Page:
Stories that make national news make good examples and are usually either the worst or the best. Overall, I would hope that college athletes would be well enough led to be good sportsmen. At the professional level, it is generally accepted that the people who make it to that level will have an inflated view of self-worth to begin with and will have their faults mocked as much as their successes praised. The college level ranges from Division I football, where each week the stars are discussed at length and hidden away by their coaches, to Division III cross country, where players often go unnoticed and unappreciated, competing for their love of the game. I believe it is at the smaller level that you see sports playing a positive role more than at higher levels, because the attention is not on them to just win at any cost. The sportsmanship of players at higher levels is often good, but can be quite negative. That is one of my favorite things about playing sports in Division III.

This leads to athletes that graduate with concern for those around them, who will usually work well in a group and advance any team well. The ability to lead and be led is one of the many ways that sports allows athletes to be versatile, and the organization it takes to be a full-time student as well as an athlete is certainly valuable. What is speaks to us as a culture is that at close, personal levels we generally play fair, and it is rewarded with success. However, the professional athletes of business have always been just as selfish and whiney as the worst football stars. Who blames each other and refuses to take responsibility more than banking leaders at corporations such as AIG? Maybe Tony Romo? TO? Hard to say.

Some Tips and Tricks to Stress Relief

Bang Head HereI am not going to lie: being a college student has been one of the most difficult parts of my life. Though I have learned a great deal and would not trade my experience for anything, this one fact remains: college life is stressful.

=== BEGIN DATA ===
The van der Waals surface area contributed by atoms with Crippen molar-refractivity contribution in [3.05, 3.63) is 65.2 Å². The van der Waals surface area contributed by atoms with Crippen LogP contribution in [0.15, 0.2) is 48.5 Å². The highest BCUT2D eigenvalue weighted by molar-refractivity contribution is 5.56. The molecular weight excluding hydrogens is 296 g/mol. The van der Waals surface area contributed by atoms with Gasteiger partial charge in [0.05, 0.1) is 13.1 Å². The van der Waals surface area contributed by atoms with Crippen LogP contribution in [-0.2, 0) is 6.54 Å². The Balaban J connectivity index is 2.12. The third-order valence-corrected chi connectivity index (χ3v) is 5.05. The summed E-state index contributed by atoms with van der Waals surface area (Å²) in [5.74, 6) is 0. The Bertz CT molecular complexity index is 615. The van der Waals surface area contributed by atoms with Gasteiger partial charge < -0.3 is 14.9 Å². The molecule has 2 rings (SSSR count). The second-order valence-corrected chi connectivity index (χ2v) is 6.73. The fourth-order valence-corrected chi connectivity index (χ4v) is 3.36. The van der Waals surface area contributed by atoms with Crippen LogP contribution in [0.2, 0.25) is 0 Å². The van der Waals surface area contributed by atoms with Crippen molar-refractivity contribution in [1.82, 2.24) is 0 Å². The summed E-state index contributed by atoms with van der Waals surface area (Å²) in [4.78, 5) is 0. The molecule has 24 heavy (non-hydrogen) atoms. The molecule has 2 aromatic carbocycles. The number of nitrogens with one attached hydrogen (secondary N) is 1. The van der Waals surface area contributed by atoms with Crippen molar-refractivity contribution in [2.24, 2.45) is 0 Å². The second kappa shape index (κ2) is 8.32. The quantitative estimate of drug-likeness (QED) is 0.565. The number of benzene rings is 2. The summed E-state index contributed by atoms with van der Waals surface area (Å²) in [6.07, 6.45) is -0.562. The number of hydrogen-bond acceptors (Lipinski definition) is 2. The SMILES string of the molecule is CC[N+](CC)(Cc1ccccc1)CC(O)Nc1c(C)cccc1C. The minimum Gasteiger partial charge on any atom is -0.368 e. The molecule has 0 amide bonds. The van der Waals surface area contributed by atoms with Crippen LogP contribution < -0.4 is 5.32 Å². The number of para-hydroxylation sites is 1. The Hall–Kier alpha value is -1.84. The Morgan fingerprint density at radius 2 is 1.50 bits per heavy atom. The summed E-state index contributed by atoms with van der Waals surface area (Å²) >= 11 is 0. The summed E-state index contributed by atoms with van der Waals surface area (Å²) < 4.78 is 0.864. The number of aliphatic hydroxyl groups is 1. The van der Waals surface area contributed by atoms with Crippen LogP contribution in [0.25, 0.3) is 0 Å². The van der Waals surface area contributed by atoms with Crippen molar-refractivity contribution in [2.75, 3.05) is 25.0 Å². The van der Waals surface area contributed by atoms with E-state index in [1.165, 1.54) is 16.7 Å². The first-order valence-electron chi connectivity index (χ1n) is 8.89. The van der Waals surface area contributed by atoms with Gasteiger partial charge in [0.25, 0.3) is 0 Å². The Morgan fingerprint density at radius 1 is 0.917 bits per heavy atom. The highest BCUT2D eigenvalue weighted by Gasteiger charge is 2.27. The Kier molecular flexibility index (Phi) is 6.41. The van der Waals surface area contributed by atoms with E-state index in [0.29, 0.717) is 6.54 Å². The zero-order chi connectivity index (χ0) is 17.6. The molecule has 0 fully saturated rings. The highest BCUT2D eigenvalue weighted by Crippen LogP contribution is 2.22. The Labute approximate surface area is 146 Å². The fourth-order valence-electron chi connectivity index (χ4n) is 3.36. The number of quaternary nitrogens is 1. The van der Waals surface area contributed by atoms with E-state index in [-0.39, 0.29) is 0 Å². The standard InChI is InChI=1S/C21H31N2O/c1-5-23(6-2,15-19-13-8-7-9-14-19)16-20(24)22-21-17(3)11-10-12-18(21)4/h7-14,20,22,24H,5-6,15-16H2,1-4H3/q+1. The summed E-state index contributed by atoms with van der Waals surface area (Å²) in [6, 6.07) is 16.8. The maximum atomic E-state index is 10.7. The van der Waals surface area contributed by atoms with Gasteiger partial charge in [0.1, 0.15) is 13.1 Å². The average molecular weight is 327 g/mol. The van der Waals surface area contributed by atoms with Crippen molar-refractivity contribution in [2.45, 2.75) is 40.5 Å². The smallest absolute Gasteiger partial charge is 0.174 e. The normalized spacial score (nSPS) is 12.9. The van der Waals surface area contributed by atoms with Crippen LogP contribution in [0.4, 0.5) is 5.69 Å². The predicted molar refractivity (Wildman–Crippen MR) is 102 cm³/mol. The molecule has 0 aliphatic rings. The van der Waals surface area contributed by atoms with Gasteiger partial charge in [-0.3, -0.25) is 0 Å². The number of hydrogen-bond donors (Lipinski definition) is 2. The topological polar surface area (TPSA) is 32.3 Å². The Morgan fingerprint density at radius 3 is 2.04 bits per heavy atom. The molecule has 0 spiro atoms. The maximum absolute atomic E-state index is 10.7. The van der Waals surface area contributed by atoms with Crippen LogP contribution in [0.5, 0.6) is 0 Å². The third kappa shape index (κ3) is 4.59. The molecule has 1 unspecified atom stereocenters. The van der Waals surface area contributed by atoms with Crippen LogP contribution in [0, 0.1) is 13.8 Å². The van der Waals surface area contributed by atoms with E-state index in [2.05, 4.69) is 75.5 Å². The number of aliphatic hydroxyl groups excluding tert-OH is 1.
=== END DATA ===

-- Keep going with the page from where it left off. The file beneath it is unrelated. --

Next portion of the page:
Between several extra-curricular activities, going to class, writing multiple papers on a fairly regular basis, finding time for family/friends, I find myself to be spread thin a lot. My first few years of college were the most difficult, but there are times when I still find myself stressed. The question remains, however, what is it exactly that stresses me out? For me, the bulk of my stress occurs when I find myself bombarded with multiple tasks that have a similar deadline.

For whatever reason and every year, I have at least three classes that have the same deadline for major assignments. It has taken me nearly three years to figure out effective solutions as well as coping strategies for this specific stress inducing activity. First of all, I am in the process of learning how NOT to procrastinate. This is one of the most difficult habits to break in my opinion because it is easy to get distracted and sidetracked with more entertaining things like my favorite television shows or movies. I have punished myself enough with the consequences of procrastination. I do my best to sit down, get to work and leave playtime for later. I have significantly less stress when I utilize the aforementioned method effectively.